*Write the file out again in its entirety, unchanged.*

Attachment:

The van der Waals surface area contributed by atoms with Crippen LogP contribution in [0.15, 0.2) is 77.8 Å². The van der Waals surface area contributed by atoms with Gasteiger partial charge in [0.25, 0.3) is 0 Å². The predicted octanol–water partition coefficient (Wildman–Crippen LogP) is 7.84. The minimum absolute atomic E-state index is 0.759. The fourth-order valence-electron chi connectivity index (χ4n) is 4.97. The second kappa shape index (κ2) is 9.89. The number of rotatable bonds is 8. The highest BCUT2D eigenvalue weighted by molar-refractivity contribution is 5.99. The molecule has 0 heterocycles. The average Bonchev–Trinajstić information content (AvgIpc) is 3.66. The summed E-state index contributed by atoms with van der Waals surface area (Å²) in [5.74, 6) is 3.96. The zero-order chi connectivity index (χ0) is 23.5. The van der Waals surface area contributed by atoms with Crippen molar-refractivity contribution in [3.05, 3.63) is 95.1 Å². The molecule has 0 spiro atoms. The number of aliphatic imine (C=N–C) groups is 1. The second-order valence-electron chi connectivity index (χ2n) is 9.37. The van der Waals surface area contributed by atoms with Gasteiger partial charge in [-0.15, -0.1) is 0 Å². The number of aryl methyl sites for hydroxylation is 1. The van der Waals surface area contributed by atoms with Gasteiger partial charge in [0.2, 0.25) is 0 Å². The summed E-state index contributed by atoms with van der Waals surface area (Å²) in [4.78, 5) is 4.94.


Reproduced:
The van der Waals surface area contributed by atoms with Crippen LogP contribution in [0.15, 0.2) is 77.8 Å². The van der Waals surface area contributed by atoms with Gasteiger partial charge in [0.25, 0.3) is 0 Å². The predicted octanol–water partition coefficient (Wildman–Crippen LogP) is 7.84. The minimum absolute atomic E-state index is 0.759. The fourth-order valence-electron chi connectivity index (χ4n) is 4.97. The second kappa shape index (κ2) is 9.89. The number of rotatable bonds is 8. The highest BCUT2D eigenvalue weighted by molar-refractivity contribution is 5.99. The molecule has 0 heterocycles. The average Bonchev–Trinajstić information content (AvgIpc) is 3.66. The summed E-state index contributed by atoms with van der Waals surface area (Å²) in [5.74, 6) is 3.96. The zero-order chi connectivity index (χ0) is 23.5. The van der Waals surface area contributed by atoms with Crippen molar-refractivity contribution in [3.05, 3.63) is 95.1 Å². The molecule has 0 spiro atoms. The number of aliphatic imine (C=N–C) groups is 1. The second-order valence-electron chi connectivity index (χ2n) is 9.37. The van der Waals surface area contributed by atoms with Gasteiger partial charge in [-0.15, -0.1) is 0 Å². The number of aryl methyl sites for hydroxylation is 1. The van der Waals surface area contributed by atoms with Gasteiger partial charge in [0.2, 0.25) is 0 Å². The summed E-state index contributed by atoms with van der Waals surface area (Å²) in [4.78, 5) is 4.94.